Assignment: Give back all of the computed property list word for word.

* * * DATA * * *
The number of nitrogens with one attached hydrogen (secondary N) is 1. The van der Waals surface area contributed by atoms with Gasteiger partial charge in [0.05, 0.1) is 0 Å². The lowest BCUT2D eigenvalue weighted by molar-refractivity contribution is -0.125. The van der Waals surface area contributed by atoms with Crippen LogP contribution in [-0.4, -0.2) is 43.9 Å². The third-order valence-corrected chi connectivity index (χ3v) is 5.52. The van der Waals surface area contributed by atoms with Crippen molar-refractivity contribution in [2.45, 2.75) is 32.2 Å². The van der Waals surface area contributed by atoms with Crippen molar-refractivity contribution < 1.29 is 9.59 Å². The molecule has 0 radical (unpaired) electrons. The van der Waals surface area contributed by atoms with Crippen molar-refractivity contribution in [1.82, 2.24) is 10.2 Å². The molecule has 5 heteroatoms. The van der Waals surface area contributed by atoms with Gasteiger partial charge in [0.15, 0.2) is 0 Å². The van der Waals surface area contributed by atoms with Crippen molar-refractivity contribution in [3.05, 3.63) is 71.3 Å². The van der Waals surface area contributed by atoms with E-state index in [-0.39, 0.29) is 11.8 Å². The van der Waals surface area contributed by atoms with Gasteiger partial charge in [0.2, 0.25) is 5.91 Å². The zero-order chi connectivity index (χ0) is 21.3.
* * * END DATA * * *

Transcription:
The number of nitrogens with one attached hydrogen (secondary N) is 1. The van der Waals surface area contributed by atoms with Gasteiger partial charge in [0.05, 0.1) is 0 Å². The lowest BCUT2D eigenvalue weighted by molar-refractivity contribution is -0.125. The van der Waals surface area contributed by atoms with Crippen LogP contribution in [-0.4, -0.2) is 43.9 Å². The third-order valence-corrected chi connectivity index (χ3v) is 5.52. The van der Waals surface area contributed by atoms with Crippen molar-refractivity contribution in [2.45, 2.75) is 32.2 Å². The van der Waals surface area contributed by atoms with Crippen molar-refractivity contribution < 1.29 is 9.59 Å². The molecule has 0 radical (unpaired) electrons. The van der Waals surface area contributed by atoms with Crippen molar-refractivity contribution in [1.82, 2.24) is 10.2 Å². The molecule has 5 heteroatoms. The van der Waals surface area contributed by atoms with Gasteiger partial charge in [0.15, 0.2) is 0 Å². The van der Waals surface area contributed by atoms with Crippen molar-refractivity contribution in [3.05, 3.63) is 71.3 Å². The van der Waals surface area contributed by atoms with E-state index in [-0.39, 0.29) is 11.8 Å². The van der Waals surface area contributed by atoms with Gasteiger partial charge in [0.2, 0.25) is 5.91 Å². The zero-order chi connectivity index (χ0) is 21.3.